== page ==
The performance of our proposed empirical Bayesian method and the other approaches in terms of FNR and FDR is shown in Table 1. Note that by the construction of the data set, the exact matching approach produces no estimated links, so trivially its FNR and FDR are and , respectively. Since our EB method does not rely on training data, the FNR and FDR simply are what they are, which are both very low for this data set. We compare to BART, Random Forests, and logistic regression, where we reiterate that for each model we used training splits of 10%, 20%, and 50%. We repeated each procedure 100 times and averaged the results. Moreover, as is well known for supervised methods, the apparent error rates can be reduced when more training data is used to fit the model. For example, when we compare the EB method with the supervised methods (10% training), our method beats each supervised procedure in both FNR and FDR. We illustrate that the error rates can be brought down if the amount of training data is increased, but this raises the question of whether the supervised procedure is overfitting.

The EB method produces very low FNR and FDR compared to the supervised learning methods. We see that each supervised method is sensitive to how much training data is used, which is not desirable, and that often both low FNR and low FDR cannot be achieved for the supervised methods. We also point out that there is already an unfair advantage given to the supervised methods over the unsupervised methods. However, if we truly are being empirical and using the data twice, this raises the question of which method has the advantage over the other. Since these methods are not easily comparable, this also needs investigation in future work.

Procedure FNR FDR
Empirical Bayes 0.02 0.04
Exact Matching 1 0
Near-Twin Matching 0.08 0
BART (10% training) 0.10 0.16
BART (20% training) 0.07 0.11
BART (50% training) 0.03 0.04
Random Forests (10% training) 0.05 0.15
Random Forests (20% training) 0.04 0.09
Random Forests (50% training) 0.02 0.06
Logistic Regression (10% training) 0.09 0.16
Logistic Regression (20% training) 0.06 0.07
Logistic Regression (50% training) 0.02 0.01
Table 1: False negative rate (FNR) and false discovery rate (FDR) for the proposed EB methodology and five other record linkage methods as applied to the RLdata500 data.

We also calculated some additional information to assess the performance of our methodology. The linkage structure implies a certain number of distinct individuals for the data set, which we call . Our Gibbs sampler provides a sample from the posterior distribution of , which is plotted below in Figure 1. The posterior mean is 449, while the posterior standard deviation is 7.2. (Note that the true number of distinct individuals in the data set is .)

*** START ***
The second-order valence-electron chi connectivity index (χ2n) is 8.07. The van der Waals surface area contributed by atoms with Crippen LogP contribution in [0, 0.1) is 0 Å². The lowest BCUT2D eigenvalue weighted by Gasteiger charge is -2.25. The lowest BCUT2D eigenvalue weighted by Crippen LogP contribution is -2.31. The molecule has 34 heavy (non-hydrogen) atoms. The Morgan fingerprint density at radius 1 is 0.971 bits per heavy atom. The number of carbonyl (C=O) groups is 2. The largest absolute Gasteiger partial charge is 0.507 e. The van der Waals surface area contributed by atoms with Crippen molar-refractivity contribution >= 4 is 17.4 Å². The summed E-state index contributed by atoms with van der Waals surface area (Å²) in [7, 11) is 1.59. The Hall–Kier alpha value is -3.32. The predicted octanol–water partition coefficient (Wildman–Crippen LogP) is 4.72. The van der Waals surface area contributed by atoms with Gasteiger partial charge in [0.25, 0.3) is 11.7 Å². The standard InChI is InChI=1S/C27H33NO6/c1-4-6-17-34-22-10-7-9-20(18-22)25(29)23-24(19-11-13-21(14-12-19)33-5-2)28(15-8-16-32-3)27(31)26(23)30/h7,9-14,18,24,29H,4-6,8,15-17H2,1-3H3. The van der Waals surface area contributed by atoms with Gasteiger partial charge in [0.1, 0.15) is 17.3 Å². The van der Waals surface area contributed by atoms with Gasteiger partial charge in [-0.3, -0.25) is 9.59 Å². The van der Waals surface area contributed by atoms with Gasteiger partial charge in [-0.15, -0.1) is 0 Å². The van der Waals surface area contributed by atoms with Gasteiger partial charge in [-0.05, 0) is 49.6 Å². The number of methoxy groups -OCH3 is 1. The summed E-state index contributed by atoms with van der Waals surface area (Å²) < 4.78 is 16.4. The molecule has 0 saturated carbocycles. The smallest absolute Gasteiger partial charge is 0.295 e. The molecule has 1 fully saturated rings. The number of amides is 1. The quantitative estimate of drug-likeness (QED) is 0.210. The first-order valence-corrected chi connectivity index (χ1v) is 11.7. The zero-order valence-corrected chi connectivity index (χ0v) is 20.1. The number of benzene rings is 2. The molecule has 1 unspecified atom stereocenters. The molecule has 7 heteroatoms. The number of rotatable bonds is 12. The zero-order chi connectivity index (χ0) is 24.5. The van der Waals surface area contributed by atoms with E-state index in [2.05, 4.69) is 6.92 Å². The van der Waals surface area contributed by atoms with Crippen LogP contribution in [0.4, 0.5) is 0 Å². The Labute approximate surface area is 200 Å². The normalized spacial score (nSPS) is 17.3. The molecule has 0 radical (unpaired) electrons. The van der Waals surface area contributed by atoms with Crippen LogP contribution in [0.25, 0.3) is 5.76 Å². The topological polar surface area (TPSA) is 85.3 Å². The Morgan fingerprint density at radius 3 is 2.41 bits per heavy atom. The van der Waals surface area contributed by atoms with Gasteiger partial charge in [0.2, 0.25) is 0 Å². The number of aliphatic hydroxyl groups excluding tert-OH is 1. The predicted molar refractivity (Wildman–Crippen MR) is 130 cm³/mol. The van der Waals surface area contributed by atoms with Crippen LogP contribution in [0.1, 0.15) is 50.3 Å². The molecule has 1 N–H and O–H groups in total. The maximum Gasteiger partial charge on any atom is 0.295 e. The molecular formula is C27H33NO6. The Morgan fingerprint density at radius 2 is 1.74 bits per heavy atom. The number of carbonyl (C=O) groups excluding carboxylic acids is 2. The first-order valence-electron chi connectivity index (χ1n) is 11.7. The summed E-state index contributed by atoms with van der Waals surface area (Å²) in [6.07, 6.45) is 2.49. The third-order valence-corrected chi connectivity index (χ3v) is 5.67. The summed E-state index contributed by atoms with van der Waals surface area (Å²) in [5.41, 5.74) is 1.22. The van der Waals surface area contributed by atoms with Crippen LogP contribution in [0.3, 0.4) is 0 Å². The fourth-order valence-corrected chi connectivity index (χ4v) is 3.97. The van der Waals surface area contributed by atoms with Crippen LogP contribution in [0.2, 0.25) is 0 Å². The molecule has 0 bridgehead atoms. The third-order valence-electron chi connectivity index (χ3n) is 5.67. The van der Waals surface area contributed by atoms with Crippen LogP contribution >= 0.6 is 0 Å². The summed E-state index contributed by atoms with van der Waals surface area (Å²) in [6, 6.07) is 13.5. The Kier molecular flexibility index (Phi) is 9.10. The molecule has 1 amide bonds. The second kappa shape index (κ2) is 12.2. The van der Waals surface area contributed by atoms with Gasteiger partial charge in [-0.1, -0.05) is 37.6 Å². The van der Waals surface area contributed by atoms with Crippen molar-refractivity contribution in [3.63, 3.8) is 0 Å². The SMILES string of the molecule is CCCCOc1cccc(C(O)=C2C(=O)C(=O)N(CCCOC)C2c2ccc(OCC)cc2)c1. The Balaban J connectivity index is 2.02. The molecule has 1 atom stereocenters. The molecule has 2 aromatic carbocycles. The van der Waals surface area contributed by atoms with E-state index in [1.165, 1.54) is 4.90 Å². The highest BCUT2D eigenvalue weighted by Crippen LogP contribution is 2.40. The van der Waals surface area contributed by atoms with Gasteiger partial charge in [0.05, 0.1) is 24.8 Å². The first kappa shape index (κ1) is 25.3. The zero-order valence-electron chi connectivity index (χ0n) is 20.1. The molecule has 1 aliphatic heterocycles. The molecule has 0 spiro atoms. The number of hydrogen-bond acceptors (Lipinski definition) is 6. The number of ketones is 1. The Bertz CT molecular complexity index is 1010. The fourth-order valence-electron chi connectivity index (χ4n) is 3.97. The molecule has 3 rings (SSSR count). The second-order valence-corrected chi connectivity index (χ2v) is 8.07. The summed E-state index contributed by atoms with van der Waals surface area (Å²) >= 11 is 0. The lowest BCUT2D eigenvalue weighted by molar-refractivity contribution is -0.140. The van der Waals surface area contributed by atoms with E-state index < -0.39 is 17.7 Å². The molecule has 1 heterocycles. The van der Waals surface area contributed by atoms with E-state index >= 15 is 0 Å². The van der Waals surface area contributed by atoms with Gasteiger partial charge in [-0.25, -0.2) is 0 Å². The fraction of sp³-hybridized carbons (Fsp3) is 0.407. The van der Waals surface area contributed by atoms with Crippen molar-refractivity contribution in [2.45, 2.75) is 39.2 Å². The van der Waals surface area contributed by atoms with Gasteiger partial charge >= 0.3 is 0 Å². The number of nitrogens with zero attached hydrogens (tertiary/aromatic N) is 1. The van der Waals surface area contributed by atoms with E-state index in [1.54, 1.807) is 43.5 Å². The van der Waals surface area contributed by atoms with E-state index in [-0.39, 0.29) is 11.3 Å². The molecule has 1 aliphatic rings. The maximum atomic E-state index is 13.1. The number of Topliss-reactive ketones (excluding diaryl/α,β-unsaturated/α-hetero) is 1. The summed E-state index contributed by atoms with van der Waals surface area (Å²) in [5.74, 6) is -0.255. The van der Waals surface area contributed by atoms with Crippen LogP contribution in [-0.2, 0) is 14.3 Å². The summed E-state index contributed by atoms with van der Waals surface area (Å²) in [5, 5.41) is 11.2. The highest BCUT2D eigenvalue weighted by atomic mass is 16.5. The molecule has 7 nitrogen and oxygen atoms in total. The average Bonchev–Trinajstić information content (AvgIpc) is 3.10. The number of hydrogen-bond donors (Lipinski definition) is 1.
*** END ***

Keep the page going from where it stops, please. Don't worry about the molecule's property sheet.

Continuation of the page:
Figure 1: Posterior density of the number of distinct individuals in the sample for the RLdata500 dataset under the proposed methodology, along with the posterior mean (black dashed line) and true value (red line).
Figure 2: Trace plots of the number of latent entities that are represented in the sample by exactly one record (“singles”) and by exactly two records (“doubles”) for 400,000 Gibbs samples for the RLdata500 dataset.

5 Application to Italian Household Survey

We also evaluated the performance of our proposed methodology using data from the Italian Survey on Household and Wealth (FWIW), a sample survey conducted by the Bank of Italy every two years. The 2010 survey covered 19,836 individuals, while the 2008 survey covered 19,907 individuals. The goal is to merge the 2008 and 2010 lists by considering the following categorical variables: year of birth, working status, employment status, branch of activity, town size, geographical area of birth, sex, whether or not Italian national, and highest educational level obtained. Note in particular that data about individuals’ names is not available, which makes record linkage on this data set a challenging problem. (However, a unique identifier is available to serve as the “truth.”) As in Section 4, we evaluate performance using false negative rate (FNR) and false discovery rate (FDR).

We applied our proposed methodology to a subset of this data (region 6; all other regions exhibit similar behavior) with and , which corresponds to a prior mean of for the distortion probabilities. Also, we took in the string distortion distribution. We treated all variables here as categorical. We ran 10,000 iterations of the Gibbs sampler described in Section 3, which took approximately 10 hours.

In principle, we would also apply the same methods as in Section 4 (BART, random forests, and logistic regression). These methods essentially treat each pair of records as an observation. Since the number of record pairs is very large (242,556 record pairs arising from 697 observations from region 6), it is necessary to first reduce the number of record pairs under consideration by a screening rule to eliminate pairs that are clearly non-linked. For the data of Section 4, it was straightforward to find a screening rule (based on the median of the similarity scores) that greatly reduced the number of record pairs under consideration while still including all pairs that were truly linked. However, we could not find any viable screening rule for this data, at least in part because all fields are categorical. More specifically, any screening rule of the form “eliminate a record pair unless it agrees on at least out of a particular set of fields” either inadvertently eliminates some true links or retains far too many record pairs (at least 44,426). In practice, of course, the elimination of some true links is not a major problem, as it simply creates some automatic false negatives. However, the application of such a screening method is inappropriate if the goal is to evaluate the performance of a record linkage method, since the automatic false negatives would create a substantial handicap that is not the fault of the method itself. (Still, the necessity of such a screening method is an inherent disadvantage of any method that treats each record pair as an observation. Of course, our proposed empirical Bayesian model does not suffer from this problem.)